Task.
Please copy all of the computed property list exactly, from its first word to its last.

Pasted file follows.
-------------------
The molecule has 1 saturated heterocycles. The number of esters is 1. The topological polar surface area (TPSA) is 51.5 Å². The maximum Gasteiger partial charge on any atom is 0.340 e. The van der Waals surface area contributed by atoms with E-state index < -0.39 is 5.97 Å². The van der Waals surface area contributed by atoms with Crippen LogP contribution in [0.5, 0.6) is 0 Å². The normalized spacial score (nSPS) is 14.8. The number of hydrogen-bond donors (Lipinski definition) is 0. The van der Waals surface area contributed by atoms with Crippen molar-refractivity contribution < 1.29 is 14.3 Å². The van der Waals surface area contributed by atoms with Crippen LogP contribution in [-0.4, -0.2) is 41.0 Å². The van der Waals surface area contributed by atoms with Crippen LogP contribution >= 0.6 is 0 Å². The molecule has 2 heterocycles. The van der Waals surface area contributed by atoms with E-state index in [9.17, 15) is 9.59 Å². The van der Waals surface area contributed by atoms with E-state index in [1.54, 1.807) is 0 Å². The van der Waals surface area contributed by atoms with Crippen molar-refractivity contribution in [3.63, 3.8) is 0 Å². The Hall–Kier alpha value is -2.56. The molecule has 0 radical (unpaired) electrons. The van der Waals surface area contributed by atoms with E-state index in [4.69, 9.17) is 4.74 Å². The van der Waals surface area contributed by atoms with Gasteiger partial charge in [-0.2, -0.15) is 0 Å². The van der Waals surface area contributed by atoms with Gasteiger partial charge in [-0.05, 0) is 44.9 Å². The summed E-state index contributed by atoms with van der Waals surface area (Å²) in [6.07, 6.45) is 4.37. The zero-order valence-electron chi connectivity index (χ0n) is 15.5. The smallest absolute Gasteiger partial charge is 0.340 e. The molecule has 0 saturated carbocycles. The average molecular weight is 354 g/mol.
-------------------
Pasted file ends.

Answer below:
The molecule has 1 saturated heterocycles. The number of esters is 1. The topological polar surface area (TPSA) is 51.5 Å². The maximum Gasteiger partial charge on any atom is 0.340 e. The van der Waals surface area contributed by atoms with E-state index < -0.39 is 5.97 Å². The van der Waals surface area contributed by atoms with Crippen LogP contribution in [0.5, 0.6) is 0 Å². The normalized spacial score (nSPS) is 14.8. The number of hydrogen-bond donors (Lipinski definition) is 0. The van der Waals surface area contributed by atoms with Crippen molar-refractivity contribution < 1.29 is 14.3 Å². The van der Waals surface area contributed by atoms with Crippen LogP contribution in [-0.4, -0.2) is 41.0 Å². The van der Waals surface area contributed by atoms with Crippen LogP contribution >= 0.6 is 0 Å². The molecule has 2 heterocycles. The van der Waals surface area contributed by atoms with E-state index in [9.17, 15) is 9.59 Å². The van der Waals surface area contributed by atoms with E-state index in [1.54, 1.807) is 0 Å². The van der Waals surface area contributed by atoms with Crippen molar-refractivity contribution in [3.63, 3.8) is 0 Å². The Hall–Kier alpha value is -2.56. The molecule has 0 radical (unpaired) electrons. The van der Waals surface area contributed by atoms with E-state index in [4.69, 9.17) is 4.74 Å². The van der Waals surface area contributed by atoms with Gasteiger partial charge in [-0.2, -0.15) is 0 Å². The van der Waals surface area contributed by atoms with Gasteiger partial charge in [-0.05, 0) is 44.9 Å². The summed E-state index contributed by atoms with van der Waals surface area (Å²) in [6.07, 6.45) is 4.37. The zero-order valence-electron chi connectivity index (χ0n) is 15.5. The smallest absolute Gasteiger partial charge is 0.340 e. The molecule has 0 saturated carbocycles. The average molecular weight is 354 g/mol.